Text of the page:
"Among the companies defying Abbott’s interference with their decision-making are Dallas-based Southwest Airlines and American Airlines, headquartered in Fort Worth. In another signal of just how out there Abbott’s move is, consider that the Greater Houston Partnership, a business group whose members include ExxonMobil and Chevron, came out against the governor’s order, saying it ‘does not support Texas businesses’ ability and duty to create a safe workplace.’ When a Texas governor moves to the right of Big Oil, it’s the end of the world as we know it

“What the federal government, states, localities and private companies are doing in demanding vaccinations is in line with a long U.S. history of vaccine mandates. George Washington mandated smallpox protections for revolutionary troops in 1777. The Supreme Court upheld compulsory vaccination laws in 1905… The anger of the growing vaccinated majority favors Biden in any political showdown with the likes of Abbott. So does the desire of businesses, small and large, to get the economy back to normal.”
E.J. Dionne Jr., Washington Post

From the Right

The right criticizes both Biden’s and Abbott’s orders as government overreach.

The right criticizes both Biden’s and Abbott’s orders as government overreach.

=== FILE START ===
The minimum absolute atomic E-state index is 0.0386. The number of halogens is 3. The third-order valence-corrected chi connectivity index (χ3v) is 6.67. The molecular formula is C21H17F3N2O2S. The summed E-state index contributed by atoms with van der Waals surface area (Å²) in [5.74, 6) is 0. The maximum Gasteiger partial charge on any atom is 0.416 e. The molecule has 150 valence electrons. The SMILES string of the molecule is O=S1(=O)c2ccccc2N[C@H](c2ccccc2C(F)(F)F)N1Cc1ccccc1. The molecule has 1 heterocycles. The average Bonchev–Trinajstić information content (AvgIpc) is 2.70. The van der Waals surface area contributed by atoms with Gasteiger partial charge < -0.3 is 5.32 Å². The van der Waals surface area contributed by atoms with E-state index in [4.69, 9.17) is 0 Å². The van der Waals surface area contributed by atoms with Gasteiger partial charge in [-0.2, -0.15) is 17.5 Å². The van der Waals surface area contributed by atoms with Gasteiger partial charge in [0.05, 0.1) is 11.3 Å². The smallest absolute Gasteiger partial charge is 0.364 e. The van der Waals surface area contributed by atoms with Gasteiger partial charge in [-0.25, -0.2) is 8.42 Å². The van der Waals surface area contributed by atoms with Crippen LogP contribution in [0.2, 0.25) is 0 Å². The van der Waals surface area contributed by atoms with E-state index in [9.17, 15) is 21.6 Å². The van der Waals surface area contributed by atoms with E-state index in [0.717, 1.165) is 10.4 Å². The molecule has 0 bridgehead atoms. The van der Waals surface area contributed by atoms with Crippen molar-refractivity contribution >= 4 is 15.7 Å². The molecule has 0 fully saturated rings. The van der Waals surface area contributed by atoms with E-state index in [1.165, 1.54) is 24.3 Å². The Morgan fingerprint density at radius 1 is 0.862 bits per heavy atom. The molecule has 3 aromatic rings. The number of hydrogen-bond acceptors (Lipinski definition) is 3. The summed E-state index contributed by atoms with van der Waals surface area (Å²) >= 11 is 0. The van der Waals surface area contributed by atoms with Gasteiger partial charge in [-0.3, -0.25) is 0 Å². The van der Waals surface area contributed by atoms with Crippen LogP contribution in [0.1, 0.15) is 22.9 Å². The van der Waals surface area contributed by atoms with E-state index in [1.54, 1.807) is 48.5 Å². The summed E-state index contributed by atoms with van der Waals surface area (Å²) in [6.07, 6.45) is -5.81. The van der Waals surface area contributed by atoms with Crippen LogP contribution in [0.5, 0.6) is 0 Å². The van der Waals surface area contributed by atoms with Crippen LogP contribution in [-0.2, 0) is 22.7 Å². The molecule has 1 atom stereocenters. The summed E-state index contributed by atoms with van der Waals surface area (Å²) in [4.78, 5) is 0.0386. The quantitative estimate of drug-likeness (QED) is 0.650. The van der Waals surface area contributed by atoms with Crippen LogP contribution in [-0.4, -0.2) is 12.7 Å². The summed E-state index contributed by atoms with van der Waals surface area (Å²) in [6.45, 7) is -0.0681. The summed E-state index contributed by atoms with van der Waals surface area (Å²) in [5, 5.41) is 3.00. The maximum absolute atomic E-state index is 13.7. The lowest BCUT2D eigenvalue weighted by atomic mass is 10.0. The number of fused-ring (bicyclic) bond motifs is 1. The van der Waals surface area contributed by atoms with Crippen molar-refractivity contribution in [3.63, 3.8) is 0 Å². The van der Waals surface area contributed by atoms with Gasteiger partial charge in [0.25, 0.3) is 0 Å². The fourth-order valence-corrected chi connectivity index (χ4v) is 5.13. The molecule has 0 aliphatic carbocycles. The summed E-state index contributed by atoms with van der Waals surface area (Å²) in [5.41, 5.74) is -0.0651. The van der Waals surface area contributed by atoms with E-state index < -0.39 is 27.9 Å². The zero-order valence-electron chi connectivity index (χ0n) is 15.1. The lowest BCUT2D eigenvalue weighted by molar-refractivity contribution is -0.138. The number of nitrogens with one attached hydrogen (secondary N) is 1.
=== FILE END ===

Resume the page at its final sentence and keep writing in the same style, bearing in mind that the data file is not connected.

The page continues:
“Even as the U.S. was turning the corner on Delta, President Biden issued his sweeping vaccine diktats, which he no doubt hoped would boost his flagging public support. Polls show that vaccine mandates are popular with most Americans. But Mr. Biden’s mandate has hardened political opposition to vaccines and turned them into another accelerant for polarization…

“We believe private employers should be allowed to impose their own vaccine requirements. Mr. Abbott’s reflexive response to Mr. Biden’s orders puts employers in a legal quandary. Whatever they do, they will be violating the law. This isn’t fair to businesses.”
Editorial Board, Wall Street Journal

“Back in August, when Abbott banned vaccine mandates issued by local governments, his spokesman reassured the media that employers were still free to do what they like. ‘Private businesses don’t need government running their business,’ said Renae Eze to the Texas Tribune. Less than three months later, Abbott’s had a rethink and decided that businesses do need government to run their shop…